Despite affecting 15 million people across the EU, heart failure is poorly understood and many countries have no organised programmes to manage the condition. This is, at least in part, because we are not collecting adequate data.
Accurate and comprehensive data on heart failure across the EU are scarce. This should not be the case for a condition that affects approximately 15 million people in the bloc. The dearth of data has serious consequences for those living with heart failure.
We know that the management of heart failure is extremely variable, both within and between countries. But in some cases, this is as much as we reliably know. We urgently need accurate and up-to-date data on the numbers of people living with heart failure at a national level, what services they have (or lack) access to, and which healthcare professionals they see and how often. Without understanding these elements, significant and unacceptable variations in care will endure.
The limitations of available data may have played a pivotal role in the lack of policies and programmes for heart failure across Europe. For example, only 7 out of 26 European countries have organised heart failure programmes. This would be unthinkable for some other diseases affecting such a large portion of a population, but progress in heart failure is slow. We know how to manage heart failure effectively, but we are not doing it properly and consistently. Without strong and continued advocacy from all stakeholders, neither data nor policy can be expected to improve.
The absence of data stems from many areas, including lack of political oversight and commitment, few processes for data collection and, in some cases, limited understanding of the importance of data collection, evaluation and quality improvement. It will take a major overhaul of both systems and attitudes to establish data collection and evaluation as a central component in heart failure national plans. But it will be an essential step to take.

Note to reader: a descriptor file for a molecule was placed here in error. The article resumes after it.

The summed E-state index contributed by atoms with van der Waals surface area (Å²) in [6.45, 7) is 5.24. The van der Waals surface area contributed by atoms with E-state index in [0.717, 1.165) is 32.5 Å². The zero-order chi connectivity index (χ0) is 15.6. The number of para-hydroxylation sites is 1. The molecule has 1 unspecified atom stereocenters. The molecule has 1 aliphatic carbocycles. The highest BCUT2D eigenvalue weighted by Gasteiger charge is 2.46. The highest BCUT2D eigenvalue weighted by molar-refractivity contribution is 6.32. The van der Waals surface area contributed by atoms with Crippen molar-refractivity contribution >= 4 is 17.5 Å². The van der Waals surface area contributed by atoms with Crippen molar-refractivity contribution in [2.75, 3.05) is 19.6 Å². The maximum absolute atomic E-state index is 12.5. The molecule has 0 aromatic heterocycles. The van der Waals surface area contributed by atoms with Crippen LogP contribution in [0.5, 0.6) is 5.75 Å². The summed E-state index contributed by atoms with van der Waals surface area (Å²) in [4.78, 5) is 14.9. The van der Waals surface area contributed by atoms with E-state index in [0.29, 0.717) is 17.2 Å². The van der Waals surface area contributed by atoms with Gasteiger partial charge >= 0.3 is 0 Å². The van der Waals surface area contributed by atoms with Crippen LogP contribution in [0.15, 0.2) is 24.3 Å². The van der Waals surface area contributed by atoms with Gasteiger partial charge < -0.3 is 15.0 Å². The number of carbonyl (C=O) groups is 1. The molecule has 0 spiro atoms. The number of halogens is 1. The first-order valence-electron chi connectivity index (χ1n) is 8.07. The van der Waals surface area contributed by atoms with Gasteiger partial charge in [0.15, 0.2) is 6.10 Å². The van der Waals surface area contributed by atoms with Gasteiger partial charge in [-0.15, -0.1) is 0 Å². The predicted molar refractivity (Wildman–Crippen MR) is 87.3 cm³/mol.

In countries where heart failure data are consistently collected – for example, the UK and Sweden – plans and policies are, unsurprisingly, light years ahead of countries that lack basic data. Even then, many aspects of care remain unquantified. These include delays to diagnosis, access to a multidisciplinary team, and what follow-up and educational initiatives are available. Despite these gaps, the data provide opportunities for monitoring and evaluation to make continuous and sustainable improvements in care – benefiting both patients and the healthcare system.
Having come up time and time again against the issue of scarce or incomplete data, in 2016 the Heart Failure Policy Network began research into the state of play in heart failure. Our aim was to understand what is and what is not working across Europe, including what we do and do not measure.
This work has resulted in a ‘‘State of play’ series, which looks at two essential aspects of heart failure care: diagnosis and multidisciplinary clinical management.
Without a credible and reliable synthesis of the available data – and understanding of where and why there are gaps – advocacy will continue to move slowly. But it is clear that generating evidence alone is not sufficient. Dedicated work from many stakeholders is required to implement improvements guided by what the data uncover. Without reliable information to begin with, policymakers face an uphill battle to create effective policies to care for the millions of heart failure patients across Europe.
This article was originally posted on the website of The Health Policy Partnership, which acts as Secretariat to the Heart Failure Policy Network.